Three steps to creating a travel policy that is good for your business and your employees.
How to apply your customized travel policy to the TravelBank app and the major shift you’ll see in compliance.
Jessica: All right. Hi, and welcome to our webinar Revise Your Travel Policy in Under an Hour, hosted by TravelBank. Today is all about three steps to build a flexible policy that’s good for your employees and your business.
Many times what triggers a policy revision is that travel is expensive and teams want to save money, but asking holistically if you’re investing wisely and achieving your business goals, not just your financial goals, will generate a more successful policy that’s easy to implement, makes employees happy. Improves your program’s productivity, achieves compliance and if you want, saves your company money.
Before we jump into the content, I just want to let everyone know that we will be taking questions throughout the webinar as well as at the end of the presentation. Now, I’ll hand off to Angelina and Corey to introduce themselves and get us started.
Angelina: Hi, thanks Jessica. I’m Angelina. I’m head of product at TravelBank. My background is in statistics, but most recently I was in a product role at TripAdvisor. Probably the most interesting bit about my background was that I was notoriously bad at staying compliant to travel and expense policies. In my prior role, I traveled a lot to Australia because my develop team was located there, but it was really hard to find my travel policies. So, I oftentimes had to submit expenses multiple times and went through that pain point personally. It only made sense that I was so drawn to TravelBank and I really think we are solving a common and needed problem. I’m really excited to be here today. My co-presenter today is travel expert Corey.
Corey: Thank you, Angelina. So, there are a few of you on listening right now and you may know me, but for those who don’t, again I’m Corey. I’m the customer success manager here at TravelBank. Just to give you a little bit about me, a little bit of background about me, I’ve spent my entire professional career being client facing. Travel has always been a passion of mine, and I was quite thrilled whenever I was given the opportunity to break into the travel industry. So, the very first travel job I had was with a travel management company called Corporate Traveler. Some of you may have heard of them.
Corey: There I was a travel manager. I was fulfilling and managing clients’ travel and expense policies. From there, [inaudible 00:02:49] gave me the insight to the pain points for many of the travelers, many of the managers of those travelers who were approving travel. I started thinking that there had to be a better way to do this, and I actually was introduced to TravelBank by a friend of mine. Now at TravelBank, again, I’m the customer success manager and I help implement and construct travel and expense policies throughout the entire company.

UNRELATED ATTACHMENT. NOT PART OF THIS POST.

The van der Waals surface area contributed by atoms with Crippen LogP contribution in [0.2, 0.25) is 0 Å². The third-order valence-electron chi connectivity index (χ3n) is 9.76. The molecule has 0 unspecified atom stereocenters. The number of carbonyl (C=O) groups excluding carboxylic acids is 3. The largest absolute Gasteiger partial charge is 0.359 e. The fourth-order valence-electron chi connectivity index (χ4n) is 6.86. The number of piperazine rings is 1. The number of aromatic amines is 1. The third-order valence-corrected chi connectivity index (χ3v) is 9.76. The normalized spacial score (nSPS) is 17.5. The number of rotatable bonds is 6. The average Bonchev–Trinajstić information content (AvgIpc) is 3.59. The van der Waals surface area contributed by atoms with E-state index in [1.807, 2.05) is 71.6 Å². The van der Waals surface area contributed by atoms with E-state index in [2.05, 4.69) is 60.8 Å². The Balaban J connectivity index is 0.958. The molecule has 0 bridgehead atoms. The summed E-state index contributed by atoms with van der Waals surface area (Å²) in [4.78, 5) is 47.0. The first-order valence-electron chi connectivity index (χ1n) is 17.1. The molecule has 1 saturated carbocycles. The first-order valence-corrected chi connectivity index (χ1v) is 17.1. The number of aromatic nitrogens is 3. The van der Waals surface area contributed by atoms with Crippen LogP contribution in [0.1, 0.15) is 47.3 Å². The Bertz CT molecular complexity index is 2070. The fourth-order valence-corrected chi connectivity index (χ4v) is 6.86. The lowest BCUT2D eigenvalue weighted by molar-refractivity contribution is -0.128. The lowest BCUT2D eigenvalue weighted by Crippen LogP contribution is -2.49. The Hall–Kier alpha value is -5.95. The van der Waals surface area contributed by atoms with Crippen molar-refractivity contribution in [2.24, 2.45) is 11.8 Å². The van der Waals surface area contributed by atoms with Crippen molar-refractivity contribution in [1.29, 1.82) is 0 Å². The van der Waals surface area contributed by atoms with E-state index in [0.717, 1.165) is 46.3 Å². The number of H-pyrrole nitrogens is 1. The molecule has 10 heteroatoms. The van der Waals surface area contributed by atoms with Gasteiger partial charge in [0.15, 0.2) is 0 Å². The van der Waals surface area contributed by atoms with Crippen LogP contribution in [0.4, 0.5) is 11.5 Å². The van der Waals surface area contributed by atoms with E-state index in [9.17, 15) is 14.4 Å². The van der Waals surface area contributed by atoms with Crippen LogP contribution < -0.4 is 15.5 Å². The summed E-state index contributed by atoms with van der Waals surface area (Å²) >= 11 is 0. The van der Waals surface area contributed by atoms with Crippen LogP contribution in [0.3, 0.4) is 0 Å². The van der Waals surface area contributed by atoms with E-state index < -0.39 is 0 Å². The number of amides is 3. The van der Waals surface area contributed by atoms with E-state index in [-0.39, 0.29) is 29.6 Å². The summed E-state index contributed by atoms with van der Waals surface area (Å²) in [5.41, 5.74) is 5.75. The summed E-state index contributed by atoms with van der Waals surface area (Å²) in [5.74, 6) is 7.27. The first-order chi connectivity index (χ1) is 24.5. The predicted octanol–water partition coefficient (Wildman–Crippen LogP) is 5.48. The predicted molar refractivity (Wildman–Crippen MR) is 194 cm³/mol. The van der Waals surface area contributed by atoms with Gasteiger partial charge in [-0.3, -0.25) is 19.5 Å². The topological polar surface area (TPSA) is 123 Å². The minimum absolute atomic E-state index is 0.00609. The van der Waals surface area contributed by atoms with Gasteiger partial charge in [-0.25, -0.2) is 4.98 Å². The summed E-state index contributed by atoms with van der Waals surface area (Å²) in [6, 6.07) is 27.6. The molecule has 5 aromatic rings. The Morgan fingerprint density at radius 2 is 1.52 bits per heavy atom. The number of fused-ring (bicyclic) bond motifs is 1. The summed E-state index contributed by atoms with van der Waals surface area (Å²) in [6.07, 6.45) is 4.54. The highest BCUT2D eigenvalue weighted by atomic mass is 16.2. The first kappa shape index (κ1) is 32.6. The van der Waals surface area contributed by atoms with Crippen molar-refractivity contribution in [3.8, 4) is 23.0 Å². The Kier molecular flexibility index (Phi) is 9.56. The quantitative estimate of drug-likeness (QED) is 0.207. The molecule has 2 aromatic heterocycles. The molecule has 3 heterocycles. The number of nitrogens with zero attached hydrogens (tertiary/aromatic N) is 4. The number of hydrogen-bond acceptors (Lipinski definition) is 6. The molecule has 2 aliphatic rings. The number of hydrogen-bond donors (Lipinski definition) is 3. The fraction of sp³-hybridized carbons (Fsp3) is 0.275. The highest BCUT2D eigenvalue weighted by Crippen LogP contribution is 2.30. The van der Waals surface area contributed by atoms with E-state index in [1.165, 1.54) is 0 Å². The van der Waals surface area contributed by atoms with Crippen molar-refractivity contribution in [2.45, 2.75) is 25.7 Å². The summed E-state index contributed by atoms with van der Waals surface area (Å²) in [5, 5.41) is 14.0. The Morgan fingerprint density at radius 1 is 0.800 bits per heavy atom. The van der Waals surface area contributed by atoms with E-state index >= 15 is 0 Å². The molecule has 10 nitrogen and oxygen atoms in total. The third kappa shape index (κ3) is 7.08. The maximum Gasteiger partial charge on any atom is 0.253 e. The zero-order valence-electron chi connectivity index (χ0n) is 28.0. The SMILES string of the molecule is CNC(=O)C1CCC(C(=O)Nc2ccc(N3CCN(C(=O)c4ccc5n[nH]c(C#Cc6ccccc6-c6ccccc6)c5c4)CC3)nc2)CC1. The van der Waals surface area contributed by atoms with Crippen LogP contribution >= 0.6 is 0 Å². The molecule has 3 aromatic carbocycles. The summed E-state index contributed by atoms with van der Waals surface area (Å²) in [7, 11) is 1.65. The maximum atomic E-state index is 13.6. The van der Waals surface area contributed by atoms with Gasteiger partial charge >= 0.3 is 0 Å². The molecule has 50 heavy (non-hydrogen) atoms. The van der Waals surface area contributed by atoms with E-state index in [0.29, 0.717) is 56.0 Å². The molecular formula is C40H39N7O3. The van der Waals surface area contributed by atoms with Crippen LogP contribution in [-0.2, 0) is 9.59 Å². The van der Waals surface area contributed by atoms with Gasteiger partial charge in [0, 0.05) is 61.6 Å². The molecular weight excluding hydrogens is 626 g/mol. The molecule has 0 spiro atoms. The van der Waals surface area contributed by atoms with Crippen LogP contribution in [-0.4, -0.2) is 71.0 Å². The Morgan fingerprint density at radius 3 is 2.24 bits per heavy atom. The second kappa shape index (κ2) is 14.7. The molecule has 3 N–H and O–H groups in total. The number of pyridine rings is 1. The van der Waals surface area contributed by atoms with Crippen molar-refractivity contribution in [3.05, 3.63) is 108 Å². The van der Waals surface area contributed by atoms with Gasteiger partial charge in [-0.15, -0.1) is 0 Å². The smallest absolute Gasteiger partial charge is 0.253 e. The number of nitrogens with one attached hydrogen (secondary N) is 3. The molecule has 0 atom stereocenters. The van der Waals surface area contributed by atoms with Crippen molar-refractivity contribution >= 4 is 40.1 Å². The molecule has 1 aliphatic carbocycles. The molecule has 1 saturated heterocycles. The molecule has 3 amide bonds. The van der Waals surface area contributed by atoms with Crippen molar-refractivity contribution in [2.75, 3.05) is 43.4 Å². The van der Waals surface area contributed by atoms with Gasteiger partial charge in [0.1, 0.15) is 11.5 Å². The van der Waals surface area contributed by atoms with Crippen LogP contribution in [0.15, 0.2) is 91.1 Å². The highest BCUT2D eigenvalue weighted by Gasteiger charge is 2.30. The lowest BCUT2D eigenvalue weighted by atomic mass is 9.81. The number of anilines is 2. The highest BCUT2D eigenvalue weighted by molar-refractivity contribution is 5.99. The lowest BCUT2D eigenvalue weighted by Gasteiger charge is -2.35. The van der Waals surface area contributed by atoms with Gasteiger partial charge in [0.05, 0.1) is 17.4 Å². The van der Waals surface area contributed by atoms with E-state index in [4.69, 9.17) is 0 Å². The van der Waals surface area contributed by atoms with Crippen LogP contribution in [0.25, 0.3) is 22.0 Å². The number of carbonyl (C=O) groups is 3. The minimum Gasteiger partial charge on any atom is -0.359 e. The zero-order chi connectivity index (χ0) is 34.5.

Angelina: Cool. Thanks for your thoughtful intro, Corey. Let’s dig into our presentation. Today, we’re going to explain step by step how to create a flexible policy that’s good for your employees and your business. I think the keywords here is that it’s good for your employees too. A lot of the times, the employees aspects gets left out, and sometimes we can see a little bit of pain points there. At the end of this webinar, I’ll be sharing a checklist that lists five scenarios your travel policy might overlook like Airbnb and Uber, and things like that. These recommendations will help modernize your travel policy so it’s more relevant to your current travelers.
Angelina: The three steps we’re going to review today are step one, tailor a perfect fit, and step two, compliance is king, and step three, if you write it they won’t come. So the first step, tailor a perfect fit. Here’s what usually happens when companies roll out a travel policy in the past. Someone from finance department realizes that they need to set a travel policy, and starts downloading one of those documents online that has predefined lines with words like, “Employees will be reimbursed for reasonable and necessary expenses during their travel.” I mean, I really never understood what that meant, and it seemed like if I needed it on the trip, it seemed reasonable and expensable. Because this travel policy was trying to be this one single policy for everyone, no one in my company really understood what that was for, and I think that’s where I had a lot of the pain points, personal experience, in my past.
Angelina: So we want to talk about this as in a framework. The stakeholder needs. Stakeholders would be travelers like me, or finance department like we just talked about. Plus considering your business needs for what you need to achieve as an organization, and then considering that holistically can yield you a successful policy. So, let’s focus on a stakeholder piece first. Our product team considers this complex ecosystem of personas when building a future for travel policy. It’s kind of like Disney Land. I love Disney Land, but Disney Land has to divide all of those children who come to the park as their main customer, but ultimately as a parent, you are the ones who are paying for these experiences. So, the buyer persona has to be considered pretty significantly there as well.